Canada levels new sanctions against Ukrainian rebel leaders, Russian firms

The Canadian government has announced new economic sanctions and travel bans against Ukrainian rebel leaders, as well as economic sanctions against Ukrainian groups and a broad range of Russian firms in the financial and energy sectors.

Canada levels new sanctions against Russian firms

8 years ago
Duration 6:06
MPs discuss the new round of sanctions and travel bans announced by the federal government on Thursday

The Conservative government has announced further sanctions against Ukrainian rebels and an array of Russian arms, financial and energy companies thought to be assisting them.

Eight Ukrainians in leadership positions in the rebel-held Donetsk region of eastern Ukraine are the targets of the new sanctions, as are armed separatist groups known as the Donetsk People's Republic and the Luhansk People's Republic.

Russian arms, financial and energy companies are also facing further Canadian sanctions.

"The measures we are announcing today include sanctions against a broad range of entities from Russia’s arms industry, as well as from its financial and energy sectors. Our unequivocal aim is to further increase economic and political pressure on the Putin regime," Prime Minister Stephen Harper said in a written statement.

Canada has imposed sanctions on two Ukrainian groups: the Donetsk People’s Republic and the Luhansk People’s Republic.

Harper said "the armed separatist groups... with direct support from Russia, have engaged in egregious acts against the armed forces of Ukraine, international monitors deployed to the area, and the civilian population."

“As we have seen with the downing of Malaysian Airlines Flight MH17 last week, the Putin regime’s failure to end its support to armed separatist groups constitutes a very real threat to international peace and security.

"We are ready for further actions if the Putin regime’s military aggression continues," Harper said.

Here is a list of today's sanctions by the Canadian government:

Ukrainian individuals

  • Vladimir Antyufeyev, so-called deputy prime minister of the Donetsk People’s Republic.
  • Marat Bashirov, so-called prime minister of the council of ministers of the Luhansk People’s Republic. 
  • Alexandr Yurivich Borodai, so-called prime minister of the Donetsk People’s Republic.
  • Yuriy Ivakin, so-called minister of internal affairs of the Luhansk People’s Republic.
  • Alexandr Alexsandrovich Kalyussky, so-called deputy prime minister for social affairs of the Donetsk People’s Republic.
  • Aleksey Karyakin, so-called supreme council chair of the Luhansk People’s Republic.
  • Alexandr Khryakov, so-called information and mass communications minister of the Donetsk People’s Republic.
  • Vasyl Nikitin, so-called vice prime minister of the council of ministers of the Luhansk People’s Republic.

Russian companies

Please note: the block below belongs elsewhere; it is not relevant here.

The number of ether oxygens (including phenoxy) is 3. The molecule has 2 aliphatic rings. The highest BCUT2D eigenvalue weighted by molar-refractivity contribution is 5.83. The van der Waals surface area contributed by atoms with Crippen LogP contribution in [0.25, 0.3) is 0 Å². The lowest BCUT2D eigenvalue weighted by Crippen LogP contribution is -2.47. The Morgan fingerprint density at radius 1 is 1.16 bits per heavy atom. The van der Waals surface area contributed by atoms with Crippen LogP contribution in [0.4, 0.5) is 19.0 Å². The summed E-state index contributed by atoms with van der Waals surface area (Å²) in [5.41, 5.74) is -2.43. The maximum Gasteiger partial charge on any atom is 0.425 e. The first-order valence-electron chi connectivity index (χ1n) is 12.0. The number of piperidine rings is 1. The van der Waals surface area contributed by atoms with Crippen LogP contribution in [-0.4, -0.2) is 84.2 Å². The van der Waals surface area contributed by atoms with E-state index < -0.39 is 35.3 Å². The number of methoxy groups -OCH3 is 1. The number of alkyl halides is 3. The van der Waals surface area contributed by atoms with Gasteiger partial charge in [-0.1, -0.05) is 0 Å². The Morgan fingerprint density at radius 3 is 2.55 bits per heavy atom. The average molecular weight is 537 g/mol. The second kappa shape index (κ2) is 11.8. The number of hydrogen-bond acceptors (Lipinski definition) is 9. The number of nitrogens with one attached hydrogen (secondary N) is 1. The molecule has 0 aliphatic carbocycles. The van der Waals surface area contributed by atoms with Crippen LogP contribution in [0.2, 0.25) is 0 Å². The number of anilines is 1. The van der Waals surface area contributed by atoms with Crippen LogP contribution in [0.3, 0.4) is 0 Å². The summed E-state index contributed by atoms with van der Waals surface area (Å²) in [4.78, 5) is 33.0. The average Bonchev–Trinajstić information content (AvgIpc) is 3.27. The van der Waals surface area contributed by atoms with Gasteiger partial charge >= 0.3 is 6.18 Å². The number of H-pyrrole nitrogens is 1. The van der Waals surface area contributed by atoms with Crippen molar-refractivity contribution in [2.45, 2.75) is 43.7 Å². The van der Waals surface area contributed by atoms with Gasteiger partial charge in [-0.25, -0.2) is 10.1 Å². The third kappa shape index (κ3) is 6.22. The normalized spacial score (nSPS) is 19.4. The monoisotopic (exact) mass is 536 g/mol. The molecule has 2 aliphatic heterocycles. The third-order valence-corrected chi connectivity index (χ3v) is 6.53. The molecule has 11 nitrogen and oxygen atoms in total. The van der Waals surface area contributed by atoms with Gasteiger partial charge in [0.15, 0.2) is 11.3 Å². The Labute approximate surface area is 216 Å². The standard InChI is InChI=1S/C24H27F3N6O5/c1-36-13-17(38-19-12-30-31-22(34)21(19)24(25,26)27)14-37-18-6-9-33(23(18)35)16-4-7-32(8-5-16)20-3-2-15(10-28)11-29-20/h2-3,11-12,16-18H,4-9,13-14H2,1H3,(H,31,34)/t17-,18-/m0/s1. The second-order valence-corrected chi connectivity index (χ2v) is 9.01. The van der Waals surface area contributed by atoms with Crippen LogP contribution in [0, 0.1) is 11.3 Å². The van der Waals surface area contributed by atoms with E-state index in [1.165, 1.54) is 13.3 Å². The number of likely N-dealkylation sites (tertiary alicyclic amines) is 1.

• Almaz-Antey
  • Federal State Unitary Enterprise State Research and Production Enterprise Bazalt
  • Gazprombank OAO
  • JSC Concern Radio-Electronic Technologies
  • JSC Concern Sozvezdie
  • JSC MIC NPO Mashinostroyenia
  • Kalashnikov Concern
  • KBP Instrument Design Bureau
  • Novatek
  • Vnesheconombank

Ukrainian groups

  • Donetsk People’s Republic
  • Luhansk People’s Republic

Canadian aid to Ukraine

Ukraine's ambassador to Canada, meantime, appeared to dial back published reports of comments he made complaining that Canada has failed to deliver millions in financial aid that it's promised to the eastern European country.

Vadym Prystaiko was quoted as saying that he was "at the end of my patience" with Canada.

But on Thursday, his office issued a statement saying he was "grateful for Canada's commitment, the support Canada has provided and Prime Minister Harper's strong stand which has led the international response to the crisis facing Ukraine."

Canada had pledged Ukraine more than $200 million in loans and loan guarantees, as well as communications devices, medical supplies and military equipment that includes body armour.

Foreign Affairs Minister John Baird, who is currently on an official visit to Mongolia, said on Monday Canada was ready to level more sanctions against Russia in the wake of the downing of Malaysia Airlines Flight MH17 in Eastern Ukraine.

While Baird didn’t directly blame Russia for shooting down the plane, he said it must take some responsibility. “The Kremlin may not have pulled the trigger, but it certainly loaded the gun and put it in the murderer’s hand,” he said.

Baird told reporters new sanctions would be introduced against individuals and entities, as well as entire sectors of the Russian economy.

He said they would be similar to those already imposed by the U.S.

With files from CBC's Hannah Thibedeau, The Canadian Press


To encourage thoughtful and respectful conversations, first and last names will appear with each submission to CBC/Radio-Canada's online communities (except in children and youth-oriented communities). Pseudonyms will no longer be permitted.

By submitting a comment, you accept that CBC has the right to reproduce and publish that comment in whole or in part, in any manner CBC chooses. Please note that CBC does not endorse the opinions expressed in comments. Comments on this story are moderated according to our Submission Guidelines. Comments are welcome while open. We reserve the right to close comments at any time.

Become a CBC Member

Join the conversation  Create account

Already have an account?